Luis Hernandez’s bedroom workspace reflects his do-it-yourself ethos and an outpouring of creativity. Scrawled pen sketches cover the far wall like a collage tapestry, and his desk is strewn with zines and stickers from his clothing brand, Weazel Lifestyle.

Seated in the center of the creative mess, the 22-year-old filmmaker lights up and gestures excitedly as he explains the inspiration behind the student film screenings he’s recently been putting on in Little Rock. The socially distanced screenings feature short films directed and produced by UCA students, but they’re not affiliated with university programming and completely organized by Hernandez. Instead of waiting for opportunities to fall into his lap, Hernandez would rather take matters into his own hands.

“Local filmmakers need more support, but at the same time, you can’t wait for anything,” he says. “If you really want something, you gotta make it happen somehow.”

Amidst March’s flurry of COVID-19 cancellations, UCA called off the annual film festival, and film students who had devoted months working on their projects were unable to screen the fruits of their labor to an in-person audience.

A case in point, Hernandez spent a year developing, writing, and shooting Los Vagos, a short film chronicling the existential wanderings of a camera-toting Chicano twenty-something. He wasn’t able to share the film publicly until late September at a Latinx-centered screening he put on at Little Rock’s 7th Street mural. To involve the wider arts community, he recruited local artists to sell zines and T-shirts and paired Los Vagos with Samir Arellano’s Masacre, David C. Cruz’s Unos Huevos, Craig Wynn’s documentary about the 7th Street Peace Week murals, and local rapper 9th Scientist’s music video for “You Know What It Is?”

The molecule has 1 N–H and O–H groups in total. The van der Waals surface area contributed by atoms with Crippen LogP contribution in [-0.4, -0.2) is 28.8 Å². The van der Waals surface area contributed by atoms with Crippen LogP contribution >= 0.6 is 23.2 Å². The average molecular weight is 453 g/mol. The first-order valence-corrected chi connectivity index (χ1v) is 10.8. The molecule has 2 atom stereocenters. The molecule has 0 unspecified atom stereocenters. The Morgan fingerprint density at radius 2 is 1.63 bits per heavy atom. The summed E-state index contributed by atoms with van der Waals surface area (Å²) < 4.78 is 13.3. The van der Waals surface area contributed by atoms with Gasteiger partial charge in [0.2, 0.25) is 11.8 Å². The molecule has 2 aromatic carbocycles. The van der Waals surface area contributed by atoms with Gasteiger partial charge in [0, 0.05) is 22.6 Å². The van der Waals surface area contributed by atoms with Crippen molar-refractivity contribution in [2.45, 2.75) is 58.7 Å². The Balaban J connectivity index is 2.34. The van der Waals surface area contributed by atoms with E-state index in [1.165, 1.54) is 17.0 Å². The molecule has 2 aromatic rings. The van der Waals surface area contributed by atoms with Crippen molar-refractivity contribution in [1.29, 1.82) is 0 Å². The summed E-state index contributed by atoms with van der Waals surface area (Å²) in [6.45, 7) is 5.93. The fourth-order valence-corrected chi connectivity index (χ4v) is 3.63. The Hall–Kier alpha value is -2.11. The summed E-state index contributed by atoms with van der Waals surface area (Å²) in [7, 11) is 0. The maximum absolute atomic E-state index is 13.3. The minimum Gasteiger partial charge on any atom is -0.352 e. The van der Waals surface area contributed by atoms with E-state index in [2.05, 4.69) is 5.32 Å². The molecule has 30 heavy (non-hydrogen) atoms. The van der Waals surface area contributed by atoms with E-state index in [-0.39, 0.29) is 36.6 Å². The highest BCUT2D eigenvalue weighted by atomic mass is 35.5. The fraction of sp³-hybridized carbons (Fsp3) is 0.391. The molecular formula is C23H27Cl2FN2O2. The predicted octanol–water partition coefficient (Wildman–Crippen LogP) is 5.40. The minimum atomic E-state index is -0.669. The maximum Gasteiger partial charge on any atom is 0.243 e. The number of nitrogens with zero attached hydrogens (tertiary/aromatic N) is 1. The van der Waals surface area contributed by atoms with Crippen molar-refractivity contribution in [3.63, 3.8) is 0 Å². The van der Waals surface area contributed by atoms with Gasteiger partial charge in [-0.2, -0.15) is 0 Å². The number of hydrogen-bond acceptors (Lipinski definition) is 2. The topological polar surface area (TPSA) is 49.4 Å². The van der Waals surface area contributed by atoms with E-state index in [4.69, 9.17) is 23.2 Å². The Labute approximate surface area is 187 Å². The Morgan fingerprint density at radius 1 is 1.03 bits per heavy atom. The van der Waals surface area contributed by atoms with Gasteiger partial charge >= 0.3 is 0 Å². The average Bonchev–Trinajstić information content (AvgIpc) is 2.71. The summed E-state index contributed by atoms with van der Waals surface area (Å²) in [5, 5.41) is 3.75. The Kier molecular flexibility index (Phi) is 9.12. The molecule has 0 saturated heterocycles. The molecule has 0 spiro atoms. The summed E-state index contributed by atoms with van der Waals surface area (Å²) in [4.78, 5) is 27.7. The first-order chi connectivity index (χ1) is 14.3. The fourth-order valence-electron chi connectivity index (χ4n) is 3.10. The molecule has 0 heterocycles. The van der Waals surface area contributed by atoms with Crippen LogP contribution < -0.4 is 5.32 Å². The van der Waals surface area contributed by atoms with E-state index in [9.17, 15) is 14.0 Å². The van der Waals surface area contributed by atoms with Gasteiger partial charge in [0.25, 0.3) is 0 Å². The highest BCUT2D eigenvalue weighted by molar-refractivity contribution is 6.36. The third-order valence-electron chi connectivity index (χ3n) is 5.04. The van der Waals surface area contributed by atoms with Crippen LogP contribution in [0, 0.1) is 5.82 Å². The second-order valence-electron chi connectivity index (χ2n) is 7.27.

“I don’t want a movie to sit there and die, so I want to give people opportunities to see these films,” Hernandez says while burning a DVD for an upcoming screening at Vino’s, Little Rock’s beloved dive bar, pizza restaurant, and underground music venue. “For me, the whole point of making a film is to provoke some kind of reaction. It’s a failure not to elicit some sort of response.”

On Oct. 16, the Vino’s screening drew a face-masked crowd to the restaurant’s storied concert space. Before the lights dimmed, audience members were able to purchase merch promoting Llego Hoy, an upcoming Spanish-language, feature-length film Hernandez is producing with Cruz as director. The film documents what transpires when a mother, who arranged for her son to cross the U.S.-Mexico border and join her in the States, discovers her son has gone missing after a stranger arrives in his place.

The night helped expose a new audience to its five-film lineup, which consisted of Claire Barnett’s Lullaby, Sophie Barnes’s Father, Cruz’s Pigs Stand Tall But Can’t Dunk, Hernandez’s Los Vagos, and Arellano’s Masacre. For Tanya Lopez, a supporting actress in Masacre, the night’s screening was the first time she viewed her performance.

Inspired by his father’s experience during the 1968 Tlatelolco student massacre in Mexico City, Arellano captured the moment’s political tension in a bloody 15 minutes. He believes the film has taken on new meaning in light of the George Floyd protests and the U.S.’s reckoning with racial injustice and police brutality.

“I didn’t know how much it would relate to our present time and how cops are killing people,” Arellano says. “Being able to show it to people who have experienced mistreatment and social injustice todayit breaks my heart knowing that people relate to it heavy.”

Unforeseen technical difficulties prevented the remaining films from being screened, but remarkably, the crowd stuck around late into the night, chatting amongst themselves and visiting the Llego Hoy merch table. Hernandez took the complications in stride and thanked the audience members for their patience.

This is only the beginning of Hernandez’s efforts to promote the work of local filmmakers in Central Arkansas, and he hopes to continue collaborating with local artists, vendors, and businesses. Future screenings will be advertised on his Instagram page.